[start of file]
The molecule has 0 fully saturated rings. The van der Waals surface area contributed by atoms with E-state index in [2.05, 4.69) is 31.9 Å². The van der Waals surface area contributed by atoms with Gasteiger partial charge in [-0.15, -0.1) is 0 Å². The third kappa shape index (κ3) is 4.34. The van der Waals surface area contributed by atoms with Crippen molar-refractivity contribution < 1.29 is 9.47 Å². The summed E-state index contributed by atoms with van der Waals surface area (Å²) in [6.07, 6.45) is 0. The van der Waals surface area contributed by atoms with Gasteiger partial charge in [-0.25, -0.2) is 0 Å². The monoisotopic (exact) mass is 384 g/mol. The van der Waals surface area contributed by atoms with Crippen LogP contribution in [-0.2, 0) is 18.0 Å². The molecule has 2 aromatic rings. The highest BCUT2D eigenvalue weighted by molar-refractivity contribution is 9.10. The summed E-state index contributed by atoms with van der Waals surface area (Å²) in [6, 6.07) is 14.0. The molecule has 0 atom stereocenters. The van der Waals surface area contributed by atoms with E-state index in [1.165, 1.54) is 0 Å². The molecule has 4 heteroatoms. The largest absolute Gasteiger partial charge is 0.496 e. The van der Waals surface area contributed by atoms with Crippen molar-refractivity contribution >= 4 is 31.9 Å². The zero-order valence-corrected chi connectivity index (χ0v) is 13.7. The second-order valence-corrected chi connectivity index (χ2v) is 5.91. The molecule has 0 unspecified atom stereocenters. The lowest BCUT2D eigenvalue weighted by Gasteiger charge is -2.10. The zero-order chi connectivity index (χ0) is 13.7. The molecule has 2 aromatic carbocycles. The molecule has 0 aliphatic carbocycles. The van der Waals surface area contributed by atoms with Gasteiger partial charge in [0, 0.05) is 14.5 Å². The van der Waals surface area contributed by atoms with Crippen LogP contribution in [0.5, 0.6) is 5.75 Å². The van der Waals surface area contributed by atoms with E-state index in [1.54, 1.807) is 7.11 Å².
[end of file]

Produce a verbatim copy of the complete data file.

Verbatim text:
The molecule has 0 fully saturated rings. The van der Waals surface area contributed by atoms with E-state index in [2.05, 4.69) is 31.9 Å². The van der Waals surface area contributed by atoms with Gasteiger partial charge in [-0.15, -0.1) is 0 Å². The third kappa shape index (κ3) is 4.34. The van der Waals surface area contributed by atoms with Crippen molar-refractivity contribution < 1.29 is 9.47 Å². The summed E-state index contributed by atoms with van der Waals surface area (Å²) in [6.07, 6.45) is 0. The van der Waals surface area contributed by atoms with Gasteiger partial charge in [-0.25, -0.2) is 0 Å². The monoisotopic (exact) mass is 384 g/mol. The van der Waals surface area contributed by atoms with Crippen LogP contribution in [-0.2, 0) is 18.0 Å². The molecule has 2 aromatic rings. The highest BCUT2D eigenvalue weighted by molar-refractivity contribution is 9.10. The summed E-state index contributed by atoms with van der Waals surface area (Å²) in [6, 6.07) is 14.0. The molecule has 0 atom stereocenters. The van der Waals surface area contributed by atoms with E-state index in [1.165, 1.54) is 0 Å². The molecule has 4 heteroatoms. The largest absolute Gasteiger partial charge is 0.496 e. The van der Waals surface area contributed by atoms with Crippen molar-refractivity contribution >= 4 is 31.9 Å². The zero-order valence-corrected chi connectivity index (χ0v) is 13.7. The second-order valence-corrected chi connectivity index (χ2v) is 5.91. The molecule has 0 unspecified atom stereocenters. The lowest BCUT2D eigenvalue weighted by Gasteiger charge is -2.10. The zero-order chi connectivity index (χ0) is 13.7. The molecule has 2 aromatic carbocycles. The molecule has 0 aliphatic carbocycles. The van der Waals surface area contributed by atoms with Gasteiger partial charge in [0, 0.05) is 14.5 Å². The van der Waals surface area contributed by atoms with Crippen LogP contribution in [0.5, 0.6) is 5.75 Å². The van der Waals surface area contributed by atoms with E-state index in [1.54, 1.807) is 7.11 Å².